Schwarzenegger: No fire sale of Calif. buildings |

Schwarzenegger: No fire sale of Calif. buildings

SACRAMENTO, Calif. (AP) – Gov. Arnold Schwarzenegger on Wednesday promised there will be no fire sale of California state office buildings, responding for the first time to questions about whether his proposal will cost taxpayers more in the long run.

The governor addressed concerns that selling 24 state buildings and then renting them back from the new owners might be a long-term money-loser for state taxpayers. Schwarzenegger had pushed the Legislature into agreeing to the sale last year as a way to raise immediate cash to help close the state’s budget deficit.

He said he will study the sale carefully, consult with the Legislature and will not follow through if it doesn’t pencil out for taxpayers.

Last week, an Associated Press analysis of the proposed sale showed California would pay $5.2 billion over the next 20 years to lease back the office buildings, plus pay for parking spaces the state currently operates. The state projected net proceeds at $660 million after paying off about $1.1 billion in construction bonds.

A day after the AP story, Beacon Economics, an independent think tank, issued a report that came to a similar conclusion, saying it will cost the state more in the long run to sell its office buildings.

Unlike other Hollywood celebrities who run into money problems, Schwarzenegger said he is a savvy investor who has rarely lost money.

“I’m one of the few Hollywood celebrities that doesn’t owe any taxes, is not bankrupt, doesn’t have to do movies – the next five movies – so I can pay for bills or anything like that,” Schwarzenegger said in a response to a reporter’s question during a Capitol news conference. “I’m pretty proud of my record.”

The AP also reported that Schwarzenegger had quietly removed members of oversight boards in Los Angeles and San Francisco who had questioned his proposal and replaced them with people who support him.

Developer Jerry Epstein, who was removed from the Los Angeles State Building Authority, said he asked the state for a cost-benefit analysis of the plan to sell the Ronald Reagan State Building in downtown Los Angeles. The building is scheduled to be paid off next year.

The Schwarzenegger appointee who runs the state Department of General Services responded by telling Epstein and another appointee on that board that they were being replaced. The administration also removed appointees from the San Francisco State Building Authority.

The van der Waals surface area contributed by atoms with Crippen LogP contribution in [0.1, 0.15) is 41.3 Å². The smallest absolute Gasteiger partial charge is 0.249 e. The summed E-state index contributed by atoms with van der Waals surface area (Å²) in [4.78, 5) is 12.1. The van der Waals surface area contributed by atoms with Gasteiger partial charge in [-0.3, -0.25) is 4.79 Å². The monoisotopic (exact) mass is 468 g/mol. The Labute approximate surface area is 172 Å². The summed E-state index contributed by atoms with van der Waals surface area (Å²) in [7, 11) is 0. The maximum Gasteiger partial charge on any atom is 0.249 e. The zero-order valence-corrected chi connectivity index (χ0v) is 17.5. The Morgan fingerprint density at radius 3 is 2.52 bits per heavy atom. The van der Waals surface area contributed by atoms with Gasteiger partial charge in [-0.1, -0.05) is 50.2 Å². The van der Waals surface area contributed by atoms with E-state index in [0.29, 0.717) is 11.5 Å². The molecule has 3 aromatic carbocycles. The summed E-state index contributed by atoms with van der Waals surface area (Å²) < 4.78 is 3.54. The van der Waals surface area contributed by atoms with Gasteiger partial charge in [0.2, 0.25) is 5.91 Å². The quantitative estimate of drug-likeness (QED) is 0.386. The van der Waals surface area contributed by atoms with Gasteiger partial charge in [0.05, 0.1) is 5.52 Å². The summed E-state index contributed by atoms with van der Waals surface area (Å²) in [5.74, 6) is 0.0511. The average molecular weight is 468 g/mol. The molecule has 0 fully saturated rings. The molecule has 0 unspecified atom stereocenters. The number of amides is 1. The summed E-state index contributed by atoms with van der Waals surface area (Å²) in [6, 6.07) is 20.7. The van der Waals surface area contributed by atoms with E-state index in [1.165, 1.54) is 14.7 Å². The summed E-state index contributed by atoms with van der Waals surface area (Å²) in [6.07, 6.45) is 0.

The AP’s analysis – based on the state’s marketing reports to prospective buyers – and its reporting on the removal of the board members prompted a legislative review. The Assembly Accountability and Administrative Review Committee has scheduled an April 28 hearing to scrutinize the proposed sale.

“Our committee looks to identify savings and efficiencies,” said Assemblyman Hector De La Torre, a Democrat from South Gate who chairs the committee. “We will go through this with a fine-tooth comb to make sure this isn’t a situation where you get short-term gain with long-term expenses.”

De La Torre noted that the administration has already had to back out of selling the Orange County fairgrounds after bids came in at a fraction of what the state thought it could get for the property.

During last summer’s budget negotiations, lawmakers were made aware that the state likely would pay more in rent over time than it would if it continued to own and maintain the buildings, which include the San Francisco Civic Center in San Francisco and attorney general’s office and department of education in Sacramento. The state already owns three buildings and most of the offices are scheduled to be paid off within 10 years.

Yet there was no fiscal review to determine whether California ultimately would make or lose money on the deal. Just three of California’s 120 lawmakers voted against the proposal.

On Wednesday, Schwarzenegger said Californians can be confident that his administration will come to the right decision if the numbers don’t pencil out.

“I can guarantee you that I will never sell state property that doesn’t make any sense from an investment point of view,” the governor said.

Bids were due April 14.

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